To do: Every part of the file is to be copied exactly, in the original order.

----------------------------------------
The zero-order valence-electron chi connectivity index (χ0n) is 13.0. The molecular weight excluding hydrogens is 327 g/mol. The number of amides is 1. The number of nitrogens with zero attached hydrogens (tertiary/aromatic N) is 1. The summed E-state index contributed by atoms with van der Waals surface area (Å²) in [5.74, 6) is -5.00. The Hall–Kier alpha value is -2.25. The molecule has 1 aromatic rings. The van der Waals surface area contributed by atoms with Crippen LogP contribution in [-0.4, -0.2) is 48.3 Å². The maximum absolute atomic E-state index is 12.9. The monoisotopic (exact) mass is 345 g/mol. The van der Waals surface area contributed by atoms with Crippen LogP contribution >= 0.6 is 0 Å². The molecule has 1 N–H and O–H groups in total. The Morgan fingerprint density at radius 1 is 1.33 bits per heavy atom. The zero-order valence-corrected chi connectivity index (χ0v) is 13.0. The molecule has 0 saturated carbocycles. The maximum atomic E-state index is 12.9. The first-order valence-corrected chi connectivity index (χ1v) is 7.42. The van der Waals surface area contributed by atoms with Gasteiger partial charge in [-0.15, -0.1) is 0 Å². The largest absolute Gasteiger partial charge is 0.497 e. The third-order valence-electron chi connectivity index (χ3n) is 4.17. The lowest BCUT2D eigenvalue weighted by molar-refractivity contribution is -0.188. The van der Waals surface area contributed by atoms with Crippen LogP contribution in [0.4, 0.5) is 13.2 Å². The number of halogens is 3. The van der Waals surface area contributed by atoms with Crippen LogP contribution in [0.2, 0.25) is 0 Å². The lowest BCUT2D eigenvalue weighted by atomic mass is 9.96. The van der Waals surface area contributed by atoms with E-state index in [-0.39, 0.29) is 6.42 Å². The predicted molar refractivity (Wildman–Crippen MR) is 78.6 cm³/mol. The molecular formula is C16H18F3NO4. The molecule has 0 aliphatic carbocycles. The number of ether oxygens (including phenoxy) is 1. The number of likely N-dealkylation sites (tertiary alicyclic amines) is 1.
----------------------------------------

The zero-order valence-electron chi connectivity index (χ0n) is 13.0. The molecular weight excluding hydrogens is 327 g/mol. The number of amides is 1. The number of nitrogens with zero attached hydrogens (tertiary/aromatic N) is 1. The summed E-state index contributed by atoms with van der Waals surface area (Å²) in [5.74, 6) is -5.00. The Hall–Kier alpha value is -2.25. The molecule has 1 aromatic rings. The van der Waals surface area contributed by atoms with Crippen LogP contribution in [-0.4, -0.2) is 48.3 Å². The maximum absolute atomic E-state index is 12.9. The monoisotopic (exact) mass is 345 g/mol. The van der Waals surface area contributed by atoms with Crippen LogP contribution >= 0.6 is 0 Å². The molecule has 1 N–H and O–H groups in total. The Morgan fingerprint density at radius 1 is 1.33 bits per heavy atom. The zero-order valence-corrected chi connectivity index (χ0v) is 13.0. The molecule has 0 saturated carbocycles. The maximum atomic E-state index is 12.9. The first-order valence-corrected chi connectivity index (χ1v) is 7.42. The van der Waals surface area contributed by atoms with Gasteiger partial charge in [-0.15, -0.1) is 0 Å². The largest absolute Gasteiger partial charge is 0.497 e. The third-order valence-electron chi connectivity index (χ3n) is 4.17. The lowest BCUT2D eigenvalue weighted by molar-refractivity contribution is -0.188. The van der Waals surface area contributed by atoms with Crippen LogP contribution in [0.4, 0.5) is 13.2 Å². The number of halogens is 3. The van der Waals surface area contributed by atoms with Crippen LogP contribution in [0.2, 0.25) is 0 Å². The lowest BCUT2D eigenvalue weighted by atomic mass is 9.96. The van der Waals surface area contributed by atoms with E-state index in [-0.39, 0.29) is 6.42 Å². The predicted molar refractivity (Wildman–Crippen MR) is 78.6 cm³/mol. The molecular formula is C16H18F3NO4. The molecule has 0 aliphatic carbocycles. The number of ether oxygens (including phenoxy) is 1. The number of likely N-dealkylation sites (tertiary alicyclic amines) is 1.